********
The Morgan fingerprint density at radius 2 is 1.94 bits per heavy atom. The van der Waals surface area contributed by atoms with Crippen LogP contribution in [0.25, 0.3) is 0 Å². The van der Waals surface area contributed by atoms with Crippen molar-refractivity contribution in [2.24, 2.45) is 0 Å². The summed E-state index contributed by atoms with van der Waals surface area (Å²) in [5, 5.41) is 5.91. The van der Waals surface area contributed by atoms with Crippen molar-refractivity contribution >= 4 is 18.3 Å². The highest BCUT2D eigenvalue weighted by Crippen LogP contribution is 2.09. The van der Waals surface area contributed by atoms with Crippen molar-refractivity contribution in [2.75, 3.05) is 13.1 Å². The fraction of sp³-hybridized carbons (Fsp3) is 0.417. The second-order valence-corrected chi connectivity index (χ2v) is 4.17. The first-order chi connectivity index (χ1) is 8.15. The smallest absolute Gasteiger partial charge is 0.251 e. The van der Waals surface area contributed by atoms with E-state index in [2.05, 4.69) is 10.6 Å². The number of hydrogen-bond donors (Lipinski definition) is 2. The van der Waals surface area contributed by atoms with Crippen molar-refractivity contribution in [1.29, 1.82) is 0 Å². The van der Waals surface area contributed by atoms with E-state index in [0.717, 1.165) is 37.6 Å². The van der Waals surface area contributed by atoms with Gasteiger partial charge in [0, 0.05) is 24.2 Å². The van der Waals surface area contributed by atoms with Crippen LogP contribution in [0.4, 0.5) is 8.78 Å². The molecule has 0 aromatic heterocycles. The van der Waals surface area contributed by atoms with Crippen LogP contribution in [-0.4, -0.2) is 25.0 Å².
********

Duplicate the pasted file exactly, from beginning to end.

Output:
The Morgan fingerprint density at radius 2 is 1.94 bits per heavy atom. The van der Waals surface area contributed by atoms with Crippen LogP contribution in [0.25, 0.3) is 0 Å². The van der Waals surface area contributed by atoms with Crippen molar-refractivity contribution in [2.24, 2.45) is 0 Å². The summed E-state index contributed by atoms with van der Waals surface area (Å²) in [5, 5.41) is 5.91. The van der Waals surface area contributed by atoms with Crippen molar-refractivity contribution >= 4 is 18.3 Å². The highest BCUT2D eigenvalue weighted by Crippen LogP contribution is 2.09. The van der Waals surface area contributed by atoms with Crippen molar-refractivity contribution in [2.75, 3.05) is 13.1 Å². The fraction of sp³-hybridized carbons (Fsp3) is 0.417. The second-order valence-corrected chi connectivity index (χ2v) is 4.17. The first-order chi connectivity index (χ1) is 8.15. The smallest absolute Gasteiger partial charge is 0.251 e. The van der Waals surface area contributed by atoms with E-state index in [2.05, 4.69) is 10.6 Å². The number of hydrogen-bond donors (Lipinski definition) is 2. The van der Waals surface area contributed by atoms with Crippen molar-refractivity contribution in [1.29, 1.82) is 0 Å². The van der Waals surface area contributed by atoms with E-state index in [0.717, 1.165) is 37.6 Å². The van der Waals surface area contributed by atoms with Gasteiger partial charge in [0, 0.05) is 24.2 Å². The van der Waals surface area contributed by atoms with Crippen LogP contribution in [0.4, 0.5) is 8.78 Å². The molecule has 0 aromatic heterocycles. The van der Waals surface area contributed by atoms with Crippen LogP contribution in [-0.4, -0.2) is 25.0 Å².